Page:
How will the Internet effect brick & mortar dealerships?

Philip Zelinger
Online transaction applications, self serve consumer desking tools, direct lender sourced credit applications and payment calculators, transparent product and price disclosures, linked information resources like Kelley Blue Book, market wide inventories posted online, limited personal communications replaced by video conference conversion tools that provide little time or need to develop relationships before, during and after the sale - and the list goes on. All of these Internet based applications exist today with more robust versions already in beta versions and ongoing A-B tests with major dealer groups and OEM's. The human element is an assumed requirement in selling a vehicle based on consumer acceptance of the Internet as it was - and maybe as it is - but what about how it will be in the eyes of the next generation that is being weaned online with the expanded bandwidth that is allowing more functional applications! OEM's have already tried to eliminate the dealer franchise system but they have bee
Jared Hamilton
I think over time we will see more and more dealers reduce their expensive frontage realestate for smaller store fronts and storage warehouses... or simply virtual stores. At least in the foreseeable future manufacturers will have dealers, I dont see that changing, but I do see the nature of dealers changing. I think manufacturers will offer some form of "virtual" franchises, loosening their real estate requirements. For now I think the down turn is helping dealers adopt to the efficiencies of the web. Unfortunately the adoption its more out of a heavy hand... but one thing is for sure. Dealers are losing the weight of the traditional marketing and embracing the efficiencies of the web to weather the storm happening now. ive rambled enought.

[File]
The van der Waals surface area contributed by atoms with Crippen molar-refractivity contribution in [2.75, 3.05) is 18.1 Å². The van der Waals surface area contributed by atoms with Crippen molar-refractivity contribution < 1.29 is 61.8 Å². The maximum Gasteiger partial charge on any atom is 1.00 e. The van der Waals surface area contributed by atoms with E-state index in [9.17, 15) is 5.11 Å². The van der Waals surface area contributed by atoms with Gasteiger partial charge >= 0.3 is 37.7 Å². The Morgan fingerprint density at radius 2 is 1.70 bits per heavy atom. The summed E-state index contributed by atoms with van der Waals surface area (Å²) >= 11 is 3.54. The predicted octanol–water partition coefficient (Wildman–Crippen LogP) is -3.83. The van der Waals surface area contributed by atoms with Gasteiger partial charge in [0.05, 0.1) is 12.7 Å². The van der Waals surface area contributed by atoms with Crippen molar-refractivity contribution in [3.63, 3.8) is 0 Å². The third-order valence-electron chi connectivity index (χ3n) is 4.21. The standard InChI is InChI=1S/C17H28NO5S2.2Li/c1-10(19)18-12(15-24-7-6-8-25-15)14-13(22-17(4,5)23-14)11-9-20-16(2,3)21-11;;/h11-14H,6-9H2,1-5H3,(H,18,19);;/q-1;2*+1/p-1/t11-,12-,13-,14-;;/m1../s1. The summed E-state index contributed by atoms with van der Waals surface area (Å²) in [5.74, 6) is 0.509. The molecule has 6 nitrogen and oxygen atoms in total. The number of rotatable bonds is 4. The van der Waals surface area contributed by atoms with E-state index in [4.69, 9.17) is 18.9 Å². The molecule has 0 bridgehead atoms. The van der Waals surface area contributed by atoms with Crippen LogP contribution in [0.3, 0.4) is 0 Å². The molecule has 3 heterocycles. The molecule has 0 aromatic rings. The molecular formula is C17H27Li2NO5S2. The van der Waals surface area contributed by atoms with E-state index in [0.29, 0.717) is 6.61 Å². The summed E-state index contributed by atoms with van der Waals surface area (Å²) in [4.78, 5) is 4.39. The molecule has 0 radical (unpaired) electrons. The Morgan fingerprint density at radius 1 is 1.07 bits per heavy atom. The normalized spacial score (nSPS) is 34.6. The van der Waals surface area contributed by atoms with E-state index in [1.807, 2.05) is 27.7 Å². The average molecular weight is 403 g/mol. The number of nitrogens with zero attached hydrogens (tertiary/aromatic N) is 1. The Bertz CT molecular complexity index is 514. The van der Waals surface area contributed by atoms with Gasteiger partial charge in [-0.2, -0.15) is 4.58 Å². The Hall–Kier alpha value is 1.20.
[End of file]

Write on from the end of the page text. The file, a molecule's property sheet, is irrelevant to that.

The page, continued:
Larry Schlagheck
As was mentioned, much depends on the economy. If we continue to see dropping sales these moves will come more quickly. A healthy economy often breeds complacency. Why make changes to the business model if everyone is fat and happy? Physically, I'd like to believe that we'll see the footprint of dealerships shrink, but every new dealership I see still has acres of asphalt. And, with a suggish economy many existing dealers can't afford to sell off a piece of their property due to low demand and weakness in market prices.
Philip Zelinger
It is interesting how your replies focused on the real estate asset, and the need to free up working capital in a struggling economy, as the impetus for the change from the real to the virtual showroom from the dealer's perspective. Similarly, the margins in retail sales have been dwindling ever since the Internet placed vendors and third party resource sites - including the O.E.M's - between the consumer and the dealer but few online forums seem to recognize that aspect of the business plan that suggests the transition from real to the virtual world as the catalyst to change the retail distribution system in the american auto industry. My compliments to the obviously more astute participants in DrivingSales.Com for the depth of your understanding of the true nature of the car business - follow the money honey! I for one anticipate a short term rental agreement with a conversion to a long term purchase contract as the next step to accomodating an online shopper who is still hesitant to be a buyer so I have

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